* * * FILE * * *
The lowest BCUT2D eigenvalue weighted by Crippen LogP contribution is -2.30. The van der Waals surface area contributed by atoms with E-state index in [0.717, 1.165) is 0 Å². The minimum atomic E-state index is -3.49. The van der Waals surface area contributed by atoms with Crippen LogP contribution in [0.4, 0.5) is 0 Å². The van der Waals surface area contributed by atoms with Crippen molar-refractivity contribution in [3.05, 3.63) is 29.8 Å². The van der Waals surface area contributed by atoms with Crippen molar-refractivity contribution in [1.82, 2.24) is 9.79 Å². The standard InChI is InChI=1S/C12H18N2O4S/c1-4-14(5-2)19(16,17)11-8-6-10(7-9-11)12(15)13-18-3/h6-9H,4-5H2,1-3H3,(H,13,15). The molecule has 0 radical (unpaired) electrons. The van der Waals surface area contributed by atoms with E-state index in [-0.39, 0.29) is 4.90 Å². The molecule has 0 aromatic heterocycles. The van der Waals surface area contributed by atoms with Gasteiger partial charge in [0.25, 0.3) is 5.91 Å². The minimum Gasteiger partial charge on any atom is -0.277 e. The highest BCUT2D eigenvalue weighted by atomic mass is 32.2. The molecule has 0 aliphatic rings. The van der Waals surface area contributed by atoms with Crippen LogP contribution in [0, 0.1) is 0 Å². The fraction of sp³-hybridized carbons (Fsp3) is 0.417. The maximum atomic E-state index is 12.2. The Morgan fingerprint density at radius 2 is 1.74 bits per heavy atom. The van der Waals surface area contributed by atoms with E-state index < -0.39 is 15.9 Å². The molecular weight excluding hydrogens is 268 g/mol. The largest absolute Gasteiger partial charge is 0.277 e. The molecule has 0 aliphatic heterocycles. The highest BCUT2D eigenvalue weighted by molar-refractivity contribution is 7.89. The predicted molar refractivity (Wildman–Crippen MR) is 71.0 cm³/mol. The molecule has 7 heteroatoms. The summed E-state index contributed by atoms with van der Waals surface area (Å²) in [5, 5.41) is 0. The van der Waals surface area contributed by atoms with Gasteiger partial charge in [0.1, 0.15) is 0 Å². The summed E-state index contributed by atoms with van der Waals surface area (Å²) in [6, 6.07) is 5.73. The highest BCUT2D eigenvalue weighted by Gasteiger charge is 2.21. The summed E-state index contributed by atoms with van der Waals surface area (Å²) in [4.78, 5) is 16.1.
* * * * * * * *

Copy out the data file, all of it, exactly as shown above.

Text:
The lowest BCUT2D eigenvalue weighted by Crippen LogP contribution is -2.30. The van der Waals surface area contributed by atoms with E-state index in [0.717, 1.165) is 0 Å². The minimum atomic E-state index is -3.49. The van der Waals surface area contributed by atoms with Crippen LogP contribution in [0.4, 0.5) is 0 Å². The van der Waals surface area contributed by atoms with Crippen molar-refractivity contribution in [3.05, 3.63) is 29.8 Å². The van der Waals surface area contributed by atoms with Crippen molar-refractivity contribution in [1.82, 2.24) is 9.79 Å². The standard InChI is InChI=1S/C12H18N2O4S/c1-4-14(5-2)19(16,17)11-8-6-10(7-9-11)12(15)13-18-3/h6-9H,4-5H2,1-3H3,(H,13,15). The molecule has 0 radical (unpaired) electrons. The van der Waals surface area contributed by atoms with E-state index in [-0.39, 0.29) is 4.90 Å². The molecule has 0 aromatic heterocycles. The van der Waals surface area contributed by atoms with Gasteiger partial charge in [0.25, 0.3) is 5.91 Å². The minimum Gasteiger partial charge on any atom is -0.277 e. The highest BCUT2D eigenvalue weighted by atomic mass is 32.2. The molecule has 0 aliphatic rings. The van der Waals surface area contributed by atoms with Crippen LogP contribution in [0, 0.1) is 0 Å². The fraction of sp³-hybridized carbons (Fsp3) is 0.417. The maximum atomic E-state index is 12.2. The Morgan fingerprint density at radius 2 is 1.74 bits per heavy atom. The van der Waals surface area contributed by atoms with E-state index < -0.39 is 15.9 Å². The molecular weight excluding hydrogens is 268 g/mol. The largest absolute Gasteiger partial charge is 0.277 e. The molecule has 0 aliphatic heterocycles. The highest BCUT2D eigenvalue weighted by molar-refractivity contribution is 7.89. The predicted molar refractivity (Wildman–Crippen MR) is 71.0 cm³/mol. The molecule has 7 heteroatoms. The summed E-state index contributed by atoms with van der Waals surface area (Å²) in [5, 5.41) is 0. The van der Waals surface area contributed by atoms with Gasteiger partial charge in [0.1, 0.15) is 0 Å². The summed E-state index contributed by atoms with van der Waals surface area (Å²) in [6, 6.07) is 5.73. The highest BCUT2D eigenvalue weighted by Gasteiger charge is 2.21. The summed E-state index contributed by atoms with van der Waals surface area (Å²) in [4.78, 5) is 16.1.